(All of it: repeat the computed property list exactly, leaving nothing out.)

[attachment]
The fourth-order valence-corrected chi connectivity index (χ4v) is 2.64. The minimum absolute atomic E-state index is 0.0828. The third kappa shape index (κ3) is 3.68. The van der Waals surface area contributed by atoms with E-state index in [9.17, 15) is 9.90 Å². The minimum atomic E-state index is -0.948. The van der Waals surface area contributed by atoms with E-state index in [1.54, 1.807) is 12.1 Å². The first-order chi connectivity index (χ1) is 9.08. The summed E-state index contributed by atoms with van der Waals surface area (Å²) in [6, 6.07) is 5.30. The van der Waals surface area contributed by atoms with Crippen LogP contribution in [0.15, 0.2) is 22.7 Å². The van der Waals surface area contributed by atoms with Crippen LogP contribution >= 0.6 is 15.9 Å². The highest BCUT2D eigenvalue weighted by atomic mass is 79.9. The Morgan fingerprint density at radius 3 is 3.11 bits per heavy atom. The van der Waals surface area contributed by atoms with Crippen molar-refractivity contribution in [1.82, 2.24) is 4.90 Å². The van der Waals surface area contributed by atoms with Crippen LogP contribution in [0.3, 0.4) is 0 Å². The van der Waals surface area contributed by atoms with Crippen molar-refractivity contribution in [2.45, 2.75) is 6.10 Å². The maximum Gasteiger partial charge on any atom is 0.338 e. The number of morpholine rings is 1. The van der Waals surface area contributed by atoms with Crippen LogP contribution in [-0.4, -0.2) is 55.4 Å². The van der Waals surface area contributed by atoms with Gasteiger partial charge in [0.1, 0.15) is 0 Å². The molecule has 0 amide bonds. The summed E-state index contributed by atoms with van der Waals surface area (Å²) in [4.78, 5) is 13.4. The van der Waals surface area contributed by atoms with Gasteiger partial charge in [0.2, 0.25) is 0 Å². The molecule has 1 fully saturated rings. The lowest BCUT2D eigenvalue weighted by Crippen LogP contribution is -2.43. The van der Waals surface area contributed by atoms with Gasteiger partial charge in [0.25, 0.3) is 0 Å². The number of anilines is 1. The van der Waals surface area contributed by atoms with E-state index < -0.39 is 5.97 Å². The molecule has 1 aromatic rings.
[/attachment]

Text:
The fourth-order valence-corrected chi connectivity index (χ4v) is 2.64. The minimum absolute atomic E-state index is 0.0828. The third kappa shape index (κ3) is 3.68. The van der Waals surface area contributed by atoms with E-state index in [9.17, 15) is 9.90 Å². The minimum atomic E-state index is -0.948. The van der Waals surface area contributed by atoms with E-state index in [1.54, 1.807) is 12.1 Å². The first-order chi connectivity index (χ1) is 9.08. The summed E-state index contributed by atoms with van der Waals surface area (Å²) in [6, 6.07) is 5.30. The van der Waals surface area contributed by atoms with Crippen LogP contribution in [0.15, 0.2) is 22.7 Å². The van der Waals surface area contributed by atoms with Crippen LogP contribution >= 0.6 is 15.9 Å². The highest BCUT2D eigenvalue weighted by atomic mass is 79.9. The Morgan fingerprint density at radius 3 is 3.11 bits per heavy atom. The van der Waals surface area contributed by atoms with Crippen molar-refractivity contribution in [1.82, 2.24) is 4.90 Å². The van der Waals surface area contributed by atoms with Crippen LogP contribution in [0.3, 0.4) is 0 Å². The van der Waals surface area contributed by atoms with Crippen molar-refractivity contribution in [2.45, 2.75) is 6.10 Å². The maximum Gasteiger partial charge on any atom is 0.338 e. The number of morpholine rings is 1. The van der Waals surface area contributed by atoms with Crippen LogP contribution in [-0.4, -0.2) is 55.4 Å². The van der Waals surface area contributed by atoms with Gasteiger partial charge in [0.1, 0.15) is 0 Å². The molecule has 0 amide bonds. The summed E-state index contributed by atoms with van der Waals surface area (Å²) in [4.78, 5) is 13.4. The van der Waals surface area contributed by atoms with Gasteiger partial charge in [0.2, 0.25) is 0 Å². The molecule has 1 fully saturated rings. The lowest BCUT2D eigenvalue weighted by Crippen LogP contribution is -2.43. The van der Waals surface area contributed by atoms with Gasteiger partial charge in [0.25, 0.3) is 0 Å². The number of anilines is 1. The van der Waals surface area contributed by atoms with E-state index < -0.39 is 5.97 Å². The molecule has 1 aromatic rings.